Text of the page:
San Diego Business Journal

Local drugmaker Sorrento Therapeutics Inc. just got the OK from regulators to start human trials for a non-opioid medicine that might treat chronic pain. Considering the high substance abuse associated with opioids, a chronic pain alternative could be a high priority for the FDA.

The U.S. Food and Drug Administration not only approved the company’s Investigational New Drug application, but it also gave the drug “Orphan” status. This designation gives the company a number of incentives that lighten the burden of development, including guidance, reduced fees, and extended market exclusivity once the drug is approved.

The medicine is called Resiniferatoxin, or RTX, and it’s a naturally-occurring chemical found in resin spurge, a cactus-like plant found in Morocco. The chemical is related to capsaicin, the active ingredient in chili peppers, only RTX is ultrapotent. The substance is 1,000 times hotter than pure capsaicin.

As a drug, RTX has been extensively tested in animals, according to Sorrento.

"Given its unique mechanism of action, we view RTX as a franchise molecule, uniquely positioned to halt the neurogenic inflammation cycle in a number of clinical indications,” said Sorrento’s CEO and president Henry Ji. “Our intention is to commence our clinical path in cancer since more than 80 percent of cancer patients experience uncontrolled pain during their disease and 20 percent of these patients remain unresponsive or intolerant to mainstay, opioid therapy.”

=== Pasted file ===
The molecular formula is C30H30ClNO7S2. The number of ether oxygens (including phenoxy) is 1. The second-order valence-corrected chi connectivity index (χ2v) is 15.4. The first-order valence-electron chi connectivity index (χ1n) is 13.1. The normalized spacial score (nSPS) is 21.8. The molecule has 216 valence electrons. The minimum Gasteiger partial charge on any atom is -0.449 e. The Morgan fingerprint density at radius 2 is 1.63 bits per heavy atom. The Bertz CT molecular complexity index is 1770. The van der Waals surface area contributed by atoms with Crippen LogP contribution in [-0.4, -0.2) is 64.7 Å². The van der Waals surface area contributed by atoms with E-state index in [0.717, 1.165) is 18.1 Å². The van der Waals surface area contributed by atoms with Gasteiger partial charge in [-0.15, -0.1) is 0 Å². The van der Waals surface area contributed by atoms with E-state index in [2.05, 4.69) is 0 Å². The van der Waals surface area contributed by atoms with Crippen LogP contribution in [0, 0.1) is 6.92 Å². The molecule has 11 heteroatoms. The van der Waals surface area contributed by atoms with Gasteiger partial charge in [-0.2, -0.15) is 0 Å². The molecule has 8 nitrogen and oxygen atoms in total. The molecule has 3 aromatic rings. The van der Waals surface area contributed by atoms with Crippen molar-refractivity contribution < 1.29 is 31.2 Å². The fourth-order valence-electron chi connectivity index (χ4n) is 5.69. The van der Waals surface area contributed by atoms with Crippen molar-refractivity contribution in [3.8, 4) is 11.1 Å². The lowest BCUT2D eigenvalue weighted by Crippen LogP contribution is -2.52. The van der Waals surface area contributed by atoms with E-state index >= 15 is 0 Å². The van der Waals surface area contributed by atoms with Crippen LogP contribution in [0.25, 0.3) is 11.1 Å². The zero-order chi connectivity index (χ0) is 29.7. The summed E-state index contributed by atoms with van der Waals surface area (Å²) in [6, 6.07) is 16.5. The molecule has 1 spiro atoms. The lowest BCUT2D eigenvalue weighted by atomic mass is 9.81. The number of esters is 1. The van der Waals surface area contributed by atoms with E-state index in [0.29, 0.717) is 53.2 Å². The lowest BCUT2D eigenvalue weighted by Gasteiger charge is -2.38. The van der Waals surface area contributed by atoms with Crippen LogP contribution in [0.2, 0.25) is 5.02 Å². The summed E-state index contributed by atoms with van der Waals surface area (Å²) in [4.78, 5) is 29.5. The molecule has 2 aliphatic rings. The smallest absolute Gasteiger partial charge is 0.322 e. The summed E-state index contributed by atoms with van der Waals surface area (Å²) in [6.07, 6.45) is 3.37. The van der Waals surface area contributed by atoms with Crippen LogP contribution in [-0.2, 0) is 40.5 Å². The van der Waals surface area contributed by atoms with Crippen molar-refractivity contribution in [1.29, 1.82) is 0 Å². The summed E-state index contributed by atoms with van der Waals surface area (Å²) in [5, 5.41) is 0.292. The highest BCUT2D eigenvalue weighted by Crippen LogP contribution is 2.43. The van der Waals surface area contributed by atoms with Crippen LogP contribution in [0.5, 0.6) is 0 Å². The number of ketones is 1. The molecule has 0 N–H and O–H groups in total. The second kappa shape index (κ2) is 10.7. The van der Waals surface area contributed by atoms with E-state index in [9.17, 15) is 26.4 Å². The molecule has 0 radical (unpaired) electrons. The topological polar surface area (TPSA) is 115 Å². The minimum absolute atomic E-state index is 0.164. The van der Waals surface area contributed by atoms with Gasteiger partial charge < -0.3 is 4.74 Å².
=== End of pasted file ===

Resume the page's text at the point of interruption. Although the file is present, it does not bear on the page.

RTX is currently in Phase 1 clinical trials at the National Institutes of Health (NIH), with 12 patients being treated. Early results show that, in contrast to opioid treatments, RTX did not result in cognitive impairment, sedation, or respiratory depression. It also enabled patients to increase their activity levels.

Sorrento plans to enter a Phase 1b human trial of the RTX, administering it by epidural injection for the treatment of intractable pain associated with cancer. The FDA granted Orphan status for the pain associated with end stage disease.